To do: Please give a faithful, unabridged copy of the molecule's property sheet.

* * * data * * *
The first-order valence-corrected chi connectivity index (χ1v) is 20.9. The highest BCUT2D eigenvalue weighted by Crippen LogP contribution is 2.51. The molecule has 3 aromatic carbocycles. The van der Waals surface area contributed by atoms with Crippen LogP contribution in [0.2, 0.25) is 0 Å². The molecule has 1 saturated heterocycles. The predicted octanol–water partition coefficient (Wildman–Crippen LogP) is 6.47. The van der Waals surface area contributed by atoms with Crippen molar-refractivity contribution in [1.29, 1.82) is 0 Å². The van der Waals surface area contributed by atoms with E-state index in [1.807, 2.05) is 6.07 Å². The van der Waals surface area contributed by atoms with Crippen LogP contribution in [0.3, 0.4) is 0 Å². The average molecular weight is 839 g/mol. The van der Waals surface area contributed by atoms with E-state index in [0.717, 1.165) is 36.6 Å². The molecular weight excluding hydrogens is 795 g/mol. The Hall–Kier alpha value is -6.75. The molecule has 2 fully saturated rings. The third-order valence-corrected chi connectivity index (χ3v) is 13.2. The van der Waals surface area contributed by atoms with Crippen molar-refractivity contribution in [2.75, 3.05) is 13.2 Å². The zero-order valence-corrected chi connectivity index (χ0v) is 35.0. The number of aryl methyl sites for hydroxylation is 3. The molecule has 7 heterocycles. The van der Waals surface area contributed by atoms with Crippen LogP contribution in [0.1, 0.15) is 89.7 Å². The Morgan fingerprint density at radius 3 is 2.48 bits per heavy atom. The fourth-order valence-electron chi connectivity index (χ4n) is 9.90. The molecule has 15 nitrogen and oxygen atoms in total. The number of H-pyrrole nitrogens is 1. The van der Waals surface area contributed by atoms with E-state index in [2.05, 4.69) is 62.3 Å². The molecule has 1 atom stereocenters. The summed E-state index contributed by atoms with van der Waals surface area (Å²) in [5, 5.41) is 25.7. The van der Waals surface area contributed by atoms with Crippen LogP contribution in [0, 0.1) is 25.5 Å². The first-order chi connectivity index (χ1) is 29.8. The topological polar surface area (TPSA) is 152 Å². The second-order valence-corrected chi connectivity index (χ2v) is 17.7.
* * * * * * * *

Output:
The first-order valence-corrected chi connectivity index (χ1v) is 20.9. The highest BCUT2D eigenvalue weighted by Crippen LogP contribution is 2.51. The molecule has 3 aromatic carbocycles. The van der Waals surface area contributed by atoms with Crippen LogP contribution in [0.2, 0.25) is 0 Å². The molecule has 1 saturated heterocycles. The predicted octanol–water partition coefficient (Wildman–Crippen LogP) is 6.47. The van der Waals surface area contributed by atoms with Crippen molar-refractivity contribution in [1.29, 1.82) is 0 Å². The van der Waals surface area contributed by atoms with E-state index in [1.807, 2.05) is 6.07 Å². The van der Waals surface area contributed by atoms with Crippen LogP contribution in [0.3, 0.4) is 0 Å². The average molecular weight is 839 g/mol. The van der Waals surface area contributed by atoms with E-state index in [0.717, 1.165) is 36.6 Å². The molecular weight excluding hydrogens is 795 g/mol. The Hall–Kier alpha value is -6.75. The molecule has 2 fully saturated rings. The third-order valence-corrected chi connectivity index (χ3v) is 13.2. The van der Waals surface area contributed by atoms with Crippen molar-refractivity contribution in [2.75, 3.05) is 13.2 Å². The zero-order valence-corrected chi connectivity index (χ0v) is 35.0. The number of aryl methyl sites for hydroxylation is 3. The molecule has 7 heterocycles. The van der Waals surface area contributed by atoms with Crippen LogP contribution in [0.1, 0.15) is 89.7 Å². The Morgan fingerprint density at radius 3 is 2.48 bits per heavy atom. The fourth-order valence-electron chi connectivity index (χ4n) is 9.90. The molecule has 15 nitrogen and oxygen atoms in total. The number of H-pyrrole nitrogens is 1. The van der Waals surface area contributed by atoms with E-state index in [2.05, 4.69) is 62.3 Å². The molecule has 1 atom stereocenters. The summed E-state index contributed by atoms with van der Waals surface area (Å²) in [5, 5.41) is 25.7. The van der Waals surface area contributed by atoms with Crippen LogP contribution in [0, 0.1) is 25.5 Å². The first-order chi connectivity index (χ1) is 29.8. The topological polar surface area (TPSA) is 152 Å². The second-order valence-corrected chi connectivity index (χ2v) is 17.7.